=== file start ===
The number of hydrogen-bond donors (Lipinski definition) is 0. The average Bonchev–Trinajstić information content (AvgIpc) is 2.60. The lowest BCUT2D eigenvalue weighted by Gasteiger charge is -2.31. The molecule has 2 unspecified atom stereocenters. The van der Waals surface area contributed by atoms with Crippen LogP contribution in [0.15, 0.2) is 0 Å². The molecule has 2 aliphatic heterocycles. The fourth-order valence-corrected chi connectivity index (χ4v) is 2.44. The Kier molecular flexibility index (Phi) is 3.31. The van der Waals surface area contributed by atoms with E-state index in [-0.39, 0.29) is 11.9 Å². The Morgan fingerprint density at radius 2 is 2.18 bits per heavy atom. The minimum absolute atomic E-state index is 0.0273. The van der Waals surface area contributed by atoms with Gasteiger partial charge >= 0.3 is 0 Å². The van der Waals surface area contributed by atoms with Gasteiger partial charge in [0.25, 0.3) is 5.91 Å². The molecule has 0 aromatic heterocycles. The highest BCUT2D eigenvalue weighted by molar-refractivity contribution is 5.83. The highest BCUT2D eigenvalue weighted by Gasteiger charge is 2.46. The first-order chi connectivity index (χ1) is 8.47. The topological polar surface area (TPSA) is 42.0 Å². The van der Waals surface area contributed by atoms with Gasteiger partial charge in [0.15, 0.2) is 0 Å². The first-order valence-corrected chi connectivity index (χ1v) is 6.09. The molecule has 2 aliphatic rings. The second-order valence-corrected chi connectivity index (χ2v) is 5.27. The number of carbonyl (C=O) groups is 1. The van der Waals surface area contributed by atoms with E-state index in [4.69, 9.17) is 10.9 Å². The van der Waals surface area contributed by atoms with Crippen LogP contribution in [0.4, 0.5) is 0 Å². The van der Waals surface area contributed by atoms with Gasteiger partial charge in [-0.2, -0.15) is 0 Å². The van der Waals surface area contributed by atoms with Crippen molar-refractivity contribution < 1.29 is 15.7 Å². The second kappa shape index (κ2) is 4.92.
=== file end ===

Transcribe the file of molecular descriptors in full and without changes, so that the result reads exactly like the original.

The number of hydrogen-bond donors (Lipinski definition) is 0. The average Bonchev–Trinajstić information content (AvgIpc) is 2.60. The lowest BCUT2D eigenvalue weighted by Gasteiger charge is -2.31. The molecule has 2 unspecified atom stereocenters. The van der Waals surface area contributed by atoms with Crippen LogP contribution in [0.15, 0.2) is 0 Å². The molecule has 2 aliphatic heterocycles. The fourth-order valence-corrected chi connectivity index (χ4v) is 2.44. The Kier molecular flexibility index (Phi) is 3.31. The van der Waals surface area contributed by atoms with E-state index in [-0.39, 0.29) is 11.9 Å². The Morgan fingerprint density at radius 2 is 2.18 bits per heavy atom. The minimum absolute atomic E-state index is 0.0273. The van der Waals surface area contributed by atoms with Gasteiger partial charge >= 0.3 is 0 Å². The van der Waals surface area contributed by atoms with Gasteiger partial charge in [0.25, 0.3) is 5.91 Å². The molecule has 0 aromatic heterocycles. The highest BCUT2D eigenvalue weighted by molar-refractivity contribution is 5.83. The highest BCUT2D eigenvalue weighted by Gasteiger charge is 2.46. The first-order chi connectivity index (χ1) is 8.47. The topological polar surface area (TPSA) is 42.0 Å². The van der Waals surface area contributed by atoms with Gasteiger partial charge in [0.15, 0.2) is 0 Å². The first-order valence-corrected chi connectivity index (χ1v) is 6.09. The molecule has 2 aliphatic rings. The second-order valence-corrected chi connectivity index (χ2v) is 5.27. The number of carbonyl (C=O) groups is 1. The van der Waals surface area contributed by atoms with E-state index in [4.69, 9.17) is 10.9 Å². The van der Waals surface area contributed by atoms with Crippen LogP contribution in [0.4, 0.5) is 0 Å². The van der Waals surface area contributed by atoms with Gasteiger partial charge in [-0.2, -0.15) is 0 Å². The van der Waals surface area contributed by atoms with Crippen molar-refractivity contribution < 1.29 is 15.7 Å². The second kappa shape index (κ2) is 4.92.